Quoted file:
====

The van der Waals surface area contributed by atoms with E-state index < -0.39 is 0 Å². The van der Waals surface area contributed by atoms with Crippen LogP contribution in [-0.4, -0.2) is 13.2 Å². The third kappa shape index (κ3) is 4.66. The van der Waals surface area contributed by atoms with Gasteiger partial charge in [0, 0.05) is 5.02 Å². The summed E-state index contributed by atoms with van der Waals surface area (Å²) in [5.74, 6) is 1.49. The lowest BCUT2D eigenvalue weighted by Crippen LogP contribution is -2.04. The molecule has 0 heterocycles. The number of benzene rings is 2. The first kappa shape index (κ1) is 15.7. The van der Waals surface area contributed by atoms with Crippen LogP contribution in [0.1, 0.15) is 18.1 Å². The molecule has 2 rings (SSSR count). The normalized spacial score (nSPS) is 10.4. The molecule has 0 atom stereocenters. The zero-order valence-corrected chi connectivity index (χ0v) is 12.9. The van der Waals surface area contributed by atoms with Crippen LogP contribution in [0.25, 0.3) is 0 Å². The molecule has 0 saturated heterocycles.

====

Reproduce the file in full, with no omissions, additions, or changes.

The van der Waals surface area contributed by atoms with E-state index < -0.39 is 0 Å². The van der Waals surface area contributed by atoms with Crippen LogP contribution in [-0.4, -0.2) is 13.2 Å². The third kappa shape index (κ3) is 4.66. The van der Waals surface area contributed by atoms with Gasteiger partial charge in [0, 0.05) is 5.02 Å². The summed E-state index contributed by atoms with van der Waals surface area (Å²) in [5.74, 6) is 1.49. The lowest BCUT2D eigenvalue weighted by Crippen LogP contribution is -2.04. The molecule has 0 heterocycles. The number of benzene rings is 2. The first kappa shape index (κ1) is 15.7. The van der Waals surface area contributed by atoms with Crippen LogP contribution in [0.1, 0.15) is 18.1 Å². The molecule has 2 rings (SSSR count). The normalized spacial score (nSPS) is 10.4. The molecule has 0 atom stereocenters. The zero-order valence-corrected chi connectivity index (χ0v) is 12.9. The van der Waals surface area contributed by atoms with Crippen LogP contribution in [0.25, 0.3) is 0 Å². The molecule has 0 saturated heterocycles.